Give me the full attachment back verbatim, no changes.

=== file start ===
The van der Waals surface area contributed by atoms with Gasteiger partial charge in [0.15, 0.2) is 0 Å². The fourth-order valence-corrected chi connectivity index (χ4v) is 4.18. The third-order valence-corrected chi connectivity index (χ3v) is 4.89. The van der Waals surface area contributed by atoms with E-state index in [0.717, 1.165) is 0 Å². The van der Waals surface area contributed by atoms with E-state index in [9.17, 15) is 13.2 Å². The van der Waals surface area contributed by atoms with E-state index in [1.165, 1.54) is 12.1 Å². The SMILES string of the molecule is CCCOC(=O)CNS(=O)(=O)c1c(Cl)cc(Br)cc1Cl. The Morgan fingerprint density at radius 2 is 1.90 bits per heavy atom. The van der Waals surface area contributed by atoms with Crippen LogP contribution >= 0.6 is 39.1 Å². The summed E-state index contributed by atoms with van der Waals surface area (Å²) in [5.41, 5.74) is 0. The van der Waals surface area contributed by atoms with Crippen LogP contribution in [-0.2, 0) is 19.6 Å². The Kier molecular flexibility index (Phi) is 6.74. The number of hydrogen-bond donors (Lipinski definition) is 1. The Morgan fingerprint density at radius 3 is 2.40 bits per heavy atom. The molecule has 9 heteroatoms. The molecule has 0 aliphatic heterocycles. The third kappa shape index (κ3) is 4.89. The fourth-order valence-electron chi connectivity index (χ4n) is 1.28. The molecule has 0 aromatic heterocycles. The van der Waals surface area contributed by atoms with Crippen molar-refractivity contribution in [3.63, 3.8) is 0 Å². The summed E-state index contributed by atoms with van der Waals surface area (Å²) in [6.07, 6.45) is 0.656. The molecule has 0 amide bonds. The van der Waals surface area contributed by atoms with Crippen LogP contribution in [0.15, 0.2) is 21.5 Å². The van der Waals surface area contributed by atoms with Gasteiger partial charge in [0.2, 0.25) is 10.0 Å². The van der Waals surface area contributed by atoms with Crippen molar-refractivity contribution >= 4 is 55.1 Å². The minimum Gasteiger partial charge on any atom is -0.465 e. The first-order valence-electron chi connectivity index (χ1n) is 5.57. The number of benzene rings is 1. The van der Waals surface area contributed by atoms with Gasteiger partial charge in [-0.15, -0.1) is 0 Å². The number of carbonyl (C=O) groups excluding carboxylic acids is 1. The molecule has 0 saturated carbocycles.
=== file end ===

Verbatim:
The van der Waals surface area contributed by atoms with Gasteiger partial charge in [0.15, 0.2) is 0 Å². The fourth-order valence-corrected chi connectivity index (χ4v) is 4.18. The third-order valence-corrected chi connectivity index (χ3v) is 4.89. The van der Waals surface area contributed by atoms with E-state index in [0.717, 1.165) is 0 Å². The van der Waals surface area contributed by atoms with E-state index in [9.17, 15) is 13.2 Å². The van der Waals surface area contributed by atoms with E-state index in [1.165, 1.54) is 12.1 Å². The SMILES string of the molecule is CCCOC(=O)CNS(=O)(=O)c1c(Cl)cc(Br)cc1Cl. The Morgan fingerprint density at radius 2 is 1.90 bits per heavy atom. The van der Waals surface area contributed by atoms with Crippen LogP contribution >= 0.6 is 39.1 Å². The summed E-state index contributed by atoms with van der Waals surface area (Å²) in [5.41, 5.74) is 0. The van der Waals surface area contributed by atoms with Crippen LogP contribution in [-0.2, 0) is 19.6 Å². The Kier molecular flexibility index (Phi) is 6.74. The number of hydrogen-bond donors (Lipinski definition) is 1. The Morgan fingerprint density at radius 3 is 2.40 bits per heavy atom. The molecule has 9 heteroatoms. The molecule has 0 aliphatic heterocycles. The third kappa shape index (κ3) is 4.89. The fourth-order valence-electron chi connectivity index (χ4n) is 1.28. The molecule has 0 aromatic heterocycles. The van der Waals surface area contributed by atoms with Crippen molar-refractivity contribution in [3.63, 3.8) is 0 Å². The summed E-state index contributed by atoms with van der Waals surface area (Å²) in [6.07, 6.45) is 0.656. The molecule has 0 amide bonds. The van der Waals surface area contributed by atoms with Crippen LogP contribution in [0.15, 0.2) is 21.5 Å². The van der Waals surface area contributed by atoms with Gasteiger partial charge in [0.2, 0.25) is 10.0 Å². The van der Waals surface area contributed by atoms with Crippen molar-refractivity contribution >= 4 is 55.1 Å². The minimum Gasteiger partial charge on any atom is -0.465 e. The first-order valence-electron chi connectivity index (χ1n) is 5.57. The number of benzene rings is 1. The van der Waals surface area contributed by atoms with Gasteiger partial charge in [-0.15, -0.1) is 0 Å². The number of carbonyl (C=O) groups excluding carboxylic acids is 1. The molecule has 0 saturated carbocycles.